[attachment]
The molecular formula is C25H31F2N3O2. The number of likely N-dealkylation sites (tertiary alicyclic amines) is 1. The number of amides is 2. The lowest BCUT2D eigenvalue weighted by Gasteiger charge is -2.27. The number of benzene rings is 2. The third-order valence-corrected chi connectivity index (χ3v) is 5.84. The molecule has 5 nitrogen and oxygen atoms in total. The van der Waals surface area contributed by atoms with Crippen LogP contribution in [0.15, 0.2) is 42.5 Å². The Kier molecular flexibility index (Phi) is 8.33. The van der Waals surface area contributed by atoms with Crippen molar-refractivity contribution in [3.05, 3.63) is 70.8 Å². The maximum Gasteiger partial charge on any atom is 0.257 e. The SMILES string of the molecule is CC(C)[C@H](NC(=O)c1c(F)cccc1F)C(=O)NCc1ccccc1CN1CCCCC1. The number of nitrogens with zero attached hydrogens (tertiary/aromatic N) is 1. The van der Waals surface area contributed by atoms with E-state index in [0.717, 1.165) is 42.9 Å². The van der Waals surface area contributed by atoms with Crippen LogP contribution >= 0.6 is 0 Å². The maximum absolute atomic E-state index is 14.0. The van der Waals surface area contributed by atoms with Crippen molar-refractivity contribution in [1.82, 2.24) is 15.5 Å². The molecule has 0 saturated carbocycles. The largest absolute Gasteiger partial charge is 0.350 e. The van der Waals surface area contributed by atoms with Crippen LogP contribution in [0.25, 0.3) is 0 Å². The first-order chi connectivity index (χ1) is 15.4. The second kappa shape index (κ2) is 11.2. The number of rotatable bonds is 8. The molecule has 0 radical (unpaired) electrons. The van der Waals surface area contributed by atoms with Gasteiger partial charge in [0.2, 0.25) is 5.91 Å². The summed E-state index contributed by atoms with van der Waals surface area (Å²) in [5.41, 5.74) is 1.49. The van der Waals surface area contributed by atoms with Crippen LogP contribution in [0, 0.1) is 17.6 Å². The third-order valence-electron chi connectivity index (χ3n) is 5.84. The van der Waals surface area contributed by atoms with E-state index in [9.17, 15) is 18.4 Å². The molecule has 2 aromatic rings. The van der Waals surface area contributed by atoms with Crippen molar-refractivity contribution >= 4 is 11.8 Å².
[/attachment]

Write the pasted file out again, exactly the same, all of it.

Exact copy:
The molecular formula is C25H31F2N3O2. The number of likely N-dealkylation sites (tertiary alicyclic amines) is 1. The number of amides is 2. The lowest BCUT2D eigenvalue weighted by Gasteiger charge is -2.27. The number of benzene rings is 2. The third-order valence-corrected chi connectivity index (χ3v) is 5.84. The molecule has 5 nitrogen and oxygen atoms in total. The van der Waals surface area contributed by atoms with Crippen LogP contribution in [0.15, 0.2) is 42.5 Å². The Kier molecular flexibility index (Phi) is 8.33. The van der Waals surface area contributed by atoms with Crippen molar-refractivity contribution in [3.05, 3.63) is 70.8 Å². The maximum Gasteiger partial charge on any atom is 0.257 e. The SMILES string of the molecule is CC(C)[C@H](NC(=O)c1c(F)cccc1F)C(=O)NCc1ccccc1CN1CCCCC1. The number of nitrogens with zero attached hydrogens (tertiary/aromatic N) is 1. The van der Waals surface area contributed by atoms with E-state index in [0.717, 1.165) is 42.9 Å². The van der Waals surface area contributed by atoms with Crippen LogP contribution >= 0.6 is 0 Å². The maximum absolute atomic E-state index is 14.0. The van der Waals surface area contributed by atoms with Crippen molar-refractivity contribution in [1.82, 2.24) is 15.5 Å². The molecule has 0 saturated carbocycles. The largest absolute Gasteiger partial charge is 0.350 e. The van der Waals surface area contributed by atoms with Crippen LogP contribution in [0.25, 0.3) is 0 Å². The first-order chi connectivity index (χ1) is 15.4. The second kappa shape index (κ2) is 11.2. The number of rotatable bonds is 8. The molecule has 0 radical (unpaired) electrons. The van der Waals surface area contributed by atoms with Gasteiger partial charge in [0.2, 0.25) is 5.91 Å². The summed E-state index contributed by atoms with van der Waals surface area (Å²) in [5.41, 5.74) is 1.49. The van der Waals surface area contributed by atoms with Crippen LogP contribution in [0, 0.1) is 17.6 Å². The third-order valence-electron chi connectivity index (χ3n) is 5.84. The van der Waals surface area contributed by atoms with E-state index in [9.17, 15) is 18.4 Å². The molecule has 2 aromatic rings. The van der Waals surface area contributed by atoms with Crippen molar-refractivity contribution >= 4 is 11.8 Å².